Just a mention here, to honor all the people of Bonneville Satellite Co. Many years have passed since that first General Conference was uplinked from a dish parked in the middle of Temple Square.
The LDS Church decided that satellite technology was the wave of the future, and began building a worldwide satellite network. It encompassed dozens of channels on satellites serving every continent. Thousands of earth stations, located at every Church facility. Cable systems took BYU-TV Network programming for rebroadcast. The origination point was BSC in Salt Lake City. Original Technical Operations were from 19 West South Temple, with the C-Band uplink in City Creek Canyon, until the city kicked them out. The TOC moved to the Triad Center and the uplink was moved to Coon ("West") Canyon, on Kennecott property.
The network continued to grow for nearly 40 years. After the cellular industry demanded most of the C-Band spectrum for their purchase, it was decided to abandon satellite, and all LDS Church communications are now done by internet.
The day after October 2021 Conference was completed, the entire uplink facility was bulldozed and hauled away as scrap. The Triad Center facility is basically gone, the operations people were sent home, and tomorrow (12-31-2021) is the final day for the rest of the staff.
Post by amanuensis on Dec 31, 2021 10:06:14 GMT -7
I am saddened to hear of the impending demise of BSC. I have some really fond memories that I will get into below. I wonder what the Church will do with all of the earth stations still located in chapel parking lots? Will they be removed or just left there like a tv antenna on the roof of a house that years ago switched to cable? I am not at all surprised by the Church ending the use of earth stations; the handwriting was on the wall for years. But I thought that there were still countries where the amount of Internet bandwidth was insufficient or unreliable, and so I assumed that the Church would still keep satellite going for a few more years as a parallel system. But they killed their shortwave radio station back when shortwave was the only way that Church broadcasts could reach overseas members, so I guess there is that precedent.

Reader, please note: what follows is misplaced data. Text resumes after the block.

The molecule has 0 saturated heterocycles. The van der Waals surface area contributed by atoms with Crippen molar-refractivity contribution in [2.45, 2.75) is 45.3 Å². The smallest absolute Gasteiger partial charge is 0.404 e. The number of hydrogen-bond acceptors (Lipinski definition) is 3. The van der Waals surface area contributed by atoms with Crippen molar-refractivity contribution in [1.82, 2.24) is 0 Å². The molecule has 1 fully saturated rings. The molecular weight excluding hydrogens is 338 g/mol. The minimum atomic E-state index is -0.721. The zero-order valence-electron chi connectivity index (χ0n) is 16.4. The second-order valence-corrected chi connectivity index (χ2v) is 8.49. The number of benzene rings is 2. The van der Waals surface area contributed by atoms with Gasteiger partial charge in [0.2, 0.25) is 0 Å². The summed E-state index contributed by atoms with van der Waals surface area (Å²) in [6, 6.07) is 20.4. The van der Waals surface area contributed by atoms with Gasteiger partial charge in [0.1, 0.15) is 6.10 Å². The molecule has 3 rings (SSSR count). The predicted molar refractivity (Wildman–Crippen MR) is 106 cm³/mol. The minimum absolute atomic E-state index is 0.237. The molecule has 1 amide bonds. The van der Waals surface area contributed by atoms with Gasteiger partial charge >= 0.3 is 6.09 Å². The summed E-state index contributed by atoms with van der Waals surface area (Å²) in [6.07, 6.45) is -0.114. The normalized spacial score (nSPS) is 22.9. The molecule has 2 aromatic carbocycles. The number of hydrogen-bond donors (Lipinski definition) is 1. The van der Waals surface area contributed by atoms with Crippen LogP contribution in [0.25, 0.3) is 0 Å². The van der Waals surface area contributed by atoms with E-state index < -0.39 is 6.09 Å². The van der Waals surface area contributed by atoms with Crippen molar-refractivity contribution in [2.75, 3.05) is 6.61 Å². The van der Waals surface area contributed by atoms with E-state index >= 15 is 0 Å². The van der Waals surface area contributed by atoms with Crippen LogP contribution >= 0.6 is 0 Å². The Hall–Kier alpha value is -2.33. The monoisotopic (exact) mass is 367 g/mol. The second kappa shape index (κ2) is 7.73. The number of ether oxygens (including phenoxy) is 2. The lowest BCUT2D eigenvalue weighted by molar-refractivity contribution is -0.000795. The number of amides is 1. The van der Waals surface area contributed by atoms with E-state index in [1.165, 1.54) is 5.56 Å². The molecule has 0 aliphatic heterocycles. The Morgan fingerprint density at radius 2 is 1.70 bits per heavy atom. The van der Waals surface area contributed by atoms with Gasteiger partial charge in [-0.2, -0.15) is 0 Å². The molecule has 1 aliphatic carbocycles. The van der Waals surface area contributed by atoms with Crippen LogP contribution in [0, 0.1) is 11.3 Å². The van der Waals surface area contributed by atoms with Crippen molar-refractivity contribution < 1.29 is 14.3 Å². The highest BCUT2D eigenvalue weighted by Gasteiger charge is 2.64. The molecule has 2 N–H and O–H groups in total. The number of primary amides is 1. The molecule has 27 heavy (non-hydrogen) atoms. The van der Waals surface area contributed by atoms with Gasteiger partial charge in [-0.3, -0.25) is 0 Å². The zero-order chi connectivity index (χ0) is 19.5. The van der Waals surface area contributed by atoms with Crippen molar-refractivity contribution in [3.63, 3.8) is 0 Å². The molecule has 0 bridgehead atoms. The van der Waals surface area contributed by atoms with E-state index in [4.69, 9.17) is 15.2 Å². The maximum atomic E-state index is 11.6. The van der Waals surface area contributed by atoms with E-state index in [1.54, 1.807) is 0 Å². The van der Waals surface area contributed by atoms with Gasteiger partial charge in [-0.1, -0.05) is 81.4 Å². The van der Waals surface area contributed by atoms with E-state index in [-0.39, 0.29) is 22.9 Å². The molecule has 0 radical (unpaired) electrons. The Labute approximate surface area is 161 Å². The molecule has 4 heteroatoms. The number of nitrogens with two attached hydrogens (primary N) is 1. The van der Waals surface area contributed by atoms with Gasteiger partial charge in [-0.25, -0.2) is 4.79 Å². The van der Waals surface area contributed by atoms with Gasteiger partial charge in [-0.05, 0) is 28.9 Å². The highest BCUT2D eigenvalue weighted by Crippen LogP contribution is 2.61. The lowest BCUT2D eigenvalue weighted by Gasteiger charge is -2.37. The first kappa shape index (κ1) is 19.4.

The rest of this post is going to sound unbelievably geeky. But when I was in high school (early 1980s), I was FASCINATED by the idea of satellite broadcasting (radio on steroids). When a Church broadcast happened at our stake center, I tried to linger in the chapel afterwards in the hope of seeing what kind of messages or graphics or test patterns were displayed after the broadcast ended. I knew the name of the satellite (Satcom 3R) and the transponder number (no recollection of that now, but there were only 24 transponders, and I know it was somewhere in the middle range of numbers). I had a mini-poster on my wall that I photocopied from a National Geographic article that showed satellites and when they were launched.